Avj. Square Ft per unit
(Output, Outcome)



Neighborhood Crime
(Output, Outcome)


No transit accessible
(Output, Outcome)


Amenities nearby (Output,
Outcome)


Tax burden (Outcome)


Commute time to work
(Outcome)


Fraction/Acre per resident
(Output,Outcome)


Rating of Schools
(Outcome)

Selected Transportation Measures


Travel Congestion
(Outcome)


Mean travel time to work
(Outcome)


Rides public transit
(Output and Outcome)


Live within one fourth of
mile of transit (Output and
Outcome)


Operating expenses per
passenger mile
(Efficiency, Outcome)


% of population owning
vehicle (Efficiency and
Outcome)


Vehicle miles driven per
capita (Output, Outcome)


Accidents per thousand
(Output,Outcome)


Transportation
affordability (Outcome)

How to Improve Connections between
Knowledge and Policy

2.
When designing the data sets for the community make sure
there are measures for all major
constituencies/stakeholders interested in progress and
change



Stakeholders have preferences for Outputs, Outcomes,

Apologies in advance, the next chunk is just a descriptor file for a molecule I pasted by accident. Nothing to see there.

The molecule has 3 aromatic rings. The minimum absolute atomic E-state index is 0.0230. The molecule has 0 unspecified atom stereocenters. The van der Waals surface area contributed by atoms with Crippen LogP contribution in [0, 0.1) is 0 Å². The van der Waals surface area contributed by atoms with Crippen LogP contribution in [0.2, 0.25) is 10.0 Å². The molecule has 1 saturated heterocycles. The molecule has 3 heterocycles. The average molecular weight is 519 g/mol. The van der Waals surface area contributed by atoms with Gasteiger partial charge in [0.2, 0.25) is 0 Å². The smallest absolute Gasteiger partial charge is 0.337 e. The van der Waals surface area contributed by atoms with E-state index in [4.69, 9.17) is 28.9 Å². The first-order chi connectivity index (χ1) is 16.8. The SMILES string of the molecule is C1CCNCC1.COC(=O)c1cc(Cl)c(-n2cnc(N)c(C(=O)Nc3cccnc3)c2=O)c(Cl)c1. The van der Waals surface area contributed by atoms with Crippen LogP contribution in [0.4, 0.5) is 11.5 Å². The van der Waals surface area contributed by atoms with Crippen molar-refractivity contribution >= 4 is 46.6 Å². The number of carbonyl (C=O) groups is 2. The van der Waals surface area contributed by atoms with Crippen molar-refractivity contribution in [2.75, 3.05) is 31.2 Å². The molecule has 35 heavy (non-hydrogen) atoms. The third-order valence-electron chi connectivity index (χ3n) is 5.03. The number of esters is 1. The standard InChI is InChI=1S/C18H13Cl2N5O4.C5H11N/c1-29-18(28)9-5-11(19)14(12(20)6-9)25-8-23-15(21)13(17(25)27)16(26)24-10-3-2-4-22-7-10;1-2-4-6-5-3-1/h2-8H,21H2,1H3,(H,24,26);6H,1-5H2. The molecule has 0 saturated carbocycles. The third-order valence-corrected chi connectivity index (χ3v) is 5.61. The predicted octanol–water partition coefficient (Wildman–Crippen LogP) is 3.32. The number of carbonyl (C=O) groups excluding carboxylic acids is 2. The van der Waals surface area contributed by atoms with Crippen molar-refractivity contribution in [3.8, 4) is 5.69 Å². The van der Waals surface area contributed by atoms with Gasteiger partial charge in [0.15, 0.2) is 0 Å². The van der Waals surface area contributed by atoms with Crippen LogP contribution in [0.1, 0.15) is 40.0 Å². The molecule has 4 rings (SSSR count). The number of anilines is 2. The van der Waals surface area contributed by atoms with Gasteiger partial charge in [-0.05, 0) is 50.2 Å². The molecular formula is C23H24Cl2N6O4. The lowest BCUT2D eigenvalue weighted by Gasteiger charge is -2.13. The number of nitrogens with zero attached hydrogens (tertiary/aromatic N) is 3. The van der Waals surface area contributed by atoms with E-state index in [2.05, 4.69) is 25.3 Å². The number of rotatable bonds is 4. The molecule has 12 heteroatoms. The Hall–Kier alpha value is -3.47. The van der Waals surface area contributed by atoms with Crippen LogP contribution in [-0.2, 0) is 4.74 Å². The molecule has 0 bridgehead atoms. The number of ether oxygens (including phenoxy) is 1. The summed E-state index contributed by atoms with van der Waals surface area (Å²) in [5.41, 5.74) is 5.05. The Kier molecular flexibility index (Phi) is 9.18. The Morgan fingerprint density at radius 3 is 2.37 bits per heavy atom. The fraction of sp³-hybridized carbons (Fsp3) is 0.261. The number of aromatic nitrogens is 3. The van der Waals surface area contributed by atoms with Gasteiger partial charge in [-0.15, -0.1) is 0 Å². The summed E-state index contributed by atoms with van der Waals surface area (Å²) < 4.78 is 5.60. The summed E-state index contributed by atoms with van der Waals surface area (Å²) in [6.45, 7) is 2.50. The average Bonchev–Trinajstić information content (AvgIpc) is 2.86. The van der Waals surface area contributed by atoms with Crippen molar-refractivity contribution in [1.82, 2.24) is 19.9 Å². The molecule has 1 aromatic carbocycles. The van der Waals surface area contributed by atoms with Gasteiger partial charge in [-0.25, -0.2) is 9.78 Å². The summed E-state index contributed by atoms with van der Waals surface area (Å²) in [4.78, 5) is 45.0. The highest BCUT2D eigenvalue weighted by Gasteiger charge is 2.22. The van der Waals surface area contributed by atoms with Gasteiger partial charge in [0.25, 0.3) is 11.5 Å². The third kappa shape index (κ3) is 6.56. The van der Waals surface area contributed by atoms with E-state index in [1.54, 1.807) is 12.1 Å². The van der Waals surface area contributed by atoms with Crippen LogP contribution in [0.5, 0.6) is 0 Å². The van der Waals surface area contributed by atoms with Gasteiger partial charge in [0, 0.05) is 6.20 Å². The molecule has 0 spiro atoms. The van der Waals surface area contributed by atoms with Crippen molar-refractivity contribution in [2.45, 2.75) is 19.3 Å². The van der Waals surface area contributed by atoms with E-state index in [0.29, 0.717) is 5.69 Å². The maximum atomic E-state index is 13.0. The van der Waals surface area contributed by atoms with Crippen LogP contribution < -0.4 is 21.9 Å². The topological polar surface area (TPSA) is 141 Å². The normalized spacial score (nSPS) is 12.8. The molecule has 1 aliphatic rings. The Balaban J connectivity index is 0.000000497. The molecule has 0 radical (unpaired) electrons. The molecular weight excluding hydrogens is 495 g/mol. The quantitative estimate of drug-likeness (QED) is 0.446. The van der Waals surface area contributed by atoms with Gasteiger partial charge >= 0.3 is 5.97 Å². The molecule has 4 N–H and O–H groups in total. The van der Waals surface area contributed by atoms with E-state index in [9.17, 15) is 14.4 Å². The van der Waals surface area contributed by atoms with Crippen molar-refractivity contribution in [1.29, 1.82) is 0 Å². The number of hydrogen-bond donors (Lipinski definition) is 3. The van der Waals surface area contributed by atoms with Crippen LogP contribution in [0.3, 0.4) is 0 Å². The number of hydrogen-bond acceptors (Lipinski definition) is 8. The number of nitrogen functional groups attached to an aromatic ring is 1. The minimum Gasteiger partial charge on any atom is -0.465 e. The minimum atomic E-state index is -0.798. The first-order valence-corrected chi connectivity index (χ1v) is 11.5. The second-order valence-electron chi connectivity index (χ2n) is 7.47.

Efficiency, Inputs, and Productivity


Stakeholder Preferences for PMs


Elected Officials more
interested in


Property tax burden

Sprawl

Quality of Schools

Neighborhood Crime

Age of unit (over 30 years)

Rides public transit to work

Accidents per thousand



Consumers more interested in


Financial burden (rent/income
ratio)

Structural quality of house/apt

Property tax burden

Commute time to work

Quality of Schools

Neighborhood Crime

Housing affordability

Traffic Affordability

Cost of gasoline

Commute time to work


Stakeholder Preferences for PMs


Planners


Sprawl

Commute time to work

People per square mile

Amenities nearby

Traffic congestion

Energy use per capita

Per capita emissions




Administrators


Age of units (over 30 years)

Median value of unit

% Ownership

Use carpool

Rides public transit to work

Traffic congestion




How to improve the connections between
Knowledge and Policy

3.

Use stakeholders to develop measures and then fully
integrate the measures into the planning and decision
making processes



There are a number of communities in the U.S. with a
long history of using a civic engagement approach to
develop PMs which reflect a “bottoms up” consensus
building process



Examples include Asheville, N.C., Austin, Tx.,
Jacksonville, Fl., San Francisco, Ca., Seattle, Wash.,
etc.


Examples of Civic Engagement Strategies


Community Steering or Advisory Committees represented
public, private, and non
-
profit sectors


Community forums/Retreats


Regular surveys and focus groups


Annual agenda setting conferences


Occasionally setting up a new 501 c3 organization to